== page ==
- Rear springs: 250 pound-per-inch Chevelle spring from a stock car supplier. (note: I cut off a coil from a couple HD Corvair springs, so the  racing ones may need to be cut down to get the same height as my current set up - they will certainly be stiffer)
       - Camber setup: ¾ to 1 degree both front and rear
       - Toe-in setup: 1/16th inch front and rear
       - Castor setup: 5 degrees
       - For correct vintage racing events, Dave runs 205/60-13 slicks. He loves this size and someday, if I’m in the right place at the right time, he might pass on some of his used ones my way. I can’t begin to imagine how cool that would be – Glinda shod with slicks for our next track day.

Tuesday, September 10, 2013

Parting Will Be Such Sweet Sorrow

Sunday I had one of those bittersweet moments when I sold my buddy Rich’s Corsa, but that’s what was meant to be. A large part of me was hoping that Glinda would sell first so I could become the Corsa’s new owner, thus saving me the cost and effort of converting Glinda to a 4-speed car. I am, however, very glad to have found an enthusiastic Corvair guy (he already has a Spyder) to bring this really cool car back to glory. In fact, he offered to hire me to do the work. I had to tell him I was way too busy to take on another project. The car still sits in front of the house waiting for the buyer to return this weekend with the balance of the payment. It’s rough seeing the car sitting there knowing it’ll be moving on in a few days.

So it is with renewed vigor I press on with my initial plan to re-work Glinda into a capable track car that’s also a reliable, comfortable daily-driver. With that in mind, I pulled out the 140 HP engine block halves that afternoon and started cleaning them up. I removed the cut off head studs and soaked the three broken crankcase cover bolts. My plan is to piece-meal the build of this drivetrain over the Fall and Winter with hopes of installing it in the spring. I’ll start by inspecting and measuring the crank, buying the right-sized main bearing set, and reassembling the block halves with a cleaned and lubricated (protected) crankshaft and camshaft. I’ll then mount that on an engine stand in the garage, and do the buildup from there as time and money allows.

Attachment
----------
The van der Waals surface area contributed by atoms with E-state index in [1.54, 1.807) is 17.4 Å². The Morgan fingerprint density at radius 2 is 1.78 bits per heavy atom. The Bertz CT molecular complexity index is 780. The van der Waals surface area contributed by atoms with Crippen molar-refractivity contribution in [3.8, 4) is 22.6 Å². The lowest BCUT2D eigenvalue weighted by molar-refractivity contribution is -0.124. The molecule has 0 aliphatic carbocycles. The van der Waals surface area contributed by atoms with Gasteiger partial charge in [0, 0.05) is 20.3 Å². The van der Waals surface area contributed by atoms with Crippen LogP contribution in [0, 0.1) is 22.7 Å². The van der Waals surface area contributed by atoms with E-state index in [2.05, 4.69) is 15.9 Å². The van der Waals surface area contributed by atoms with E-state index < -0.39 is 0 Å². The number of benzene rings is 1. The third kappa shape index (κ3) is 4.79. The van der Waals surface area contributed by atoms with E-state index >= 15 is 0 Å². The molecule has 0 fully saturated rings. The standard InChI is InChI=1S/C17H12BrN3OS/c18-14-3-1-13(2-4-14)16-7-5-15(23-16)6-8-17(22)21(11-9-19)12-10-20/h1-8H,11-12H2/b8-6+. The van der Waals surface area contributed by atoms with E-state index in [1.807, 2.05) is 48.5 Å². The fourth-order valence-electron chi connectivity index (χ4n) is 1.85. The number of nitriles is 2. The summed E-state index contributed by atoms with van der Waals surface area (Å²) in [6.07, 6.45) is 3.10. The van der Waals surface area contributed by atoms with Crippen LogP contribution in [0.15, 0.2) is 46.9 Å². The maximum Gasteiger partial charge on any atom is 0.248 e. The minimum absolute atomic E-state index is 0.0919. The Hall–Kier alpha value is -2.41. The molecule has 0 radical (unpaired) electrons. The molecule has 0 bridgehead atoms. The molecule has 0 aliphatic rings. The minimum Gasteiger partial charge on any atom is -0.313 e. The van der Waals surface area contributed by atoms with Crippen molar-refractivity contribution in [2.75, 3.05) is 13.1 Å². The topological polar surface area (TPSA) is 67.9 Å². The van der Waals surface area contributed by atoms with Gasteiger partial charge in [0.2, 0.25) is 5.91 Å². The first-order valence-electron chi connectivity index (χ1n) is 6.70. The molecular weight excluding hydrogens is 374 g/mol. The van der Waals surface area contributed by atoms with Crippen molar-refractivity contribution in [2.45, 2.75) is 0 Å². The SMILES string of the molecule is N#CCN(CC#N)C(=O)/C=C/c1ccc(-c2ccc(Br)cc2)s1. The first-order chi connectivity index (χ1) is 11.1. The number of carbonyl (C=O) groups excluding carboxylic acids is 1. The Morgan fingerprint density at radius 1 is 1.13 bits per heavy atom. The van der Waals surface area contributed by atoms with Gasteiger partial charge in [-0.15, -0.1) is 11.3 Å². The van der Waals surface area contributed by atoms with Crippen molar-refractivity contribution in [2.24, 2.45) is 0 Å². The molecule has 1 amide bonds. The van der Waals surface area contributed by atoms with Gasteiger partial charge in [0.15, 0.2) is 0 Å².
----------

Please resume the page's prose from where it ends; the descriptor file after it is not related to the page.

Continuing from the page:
The package from Clark’s containing two new carburetor shafts showed up yesterday, so Mikhaila and I now have all the parts to rebuild TwoTones carburetors. I’m anxious to have these done because I intend to test them out on Glinda and see if the hard throttle engine bog is fuel or ignition related. Now I just need to get her to join me and we’ll tackle carb reassembly together. Nice that there are two carbs – his and hers.

Monday, September 9, 2013

I HATE Rust!

Wednesday I decided I needed to deal with the rust bubbles on Glinda's right front fender, so I pulled out my drill, inserted a wire brush, and went through paint and Bondo before ridding the metal of rust. A couple coats of rusty metal primer ended that day. Thursday afternoon I needed to finish the project since I had a couple scheduled to come by Friday evening.tonight to consider buying one of the two 'vairs I'm selling. I left work around 4 and by 6 I had two coats of Bondo spread and sanded. While sanding I decided to get ambitious and fix the keying scratches that had been put in the passenger front and rear fenders. With all those spots prepped, I pulled out and set up my airbrush, mixed a small batch of primer and loaded the bottle for some driveway paint shooting. To check setting I started by aiming the gun at a piece of cardboard and pushed the trigger. Nothing came out. I knew I'd cleaned it after I used it on the '64 a few months back, but the orifice from the paint bottle was definitely clogged and I couldn't get a wire to clear it out. With the primer clock ticking, I quickly grabbed my smallest paint gun, plumbed it, filled the cup, and adjusted the gun by spraying the aforementioned cardboard. With the air setting quite low, I was able to keep a tight, small pattern. I laid down three coats of primer before dinner. After an hour's break, I sanded and cleaned everything thoroughly before shooting three coats of color. I left the house before it was really light this morning, but in the dawn's light it didn't look too bad. Chasing rust on these daily-drivers is a real pain in the butt.

Here is the finished product.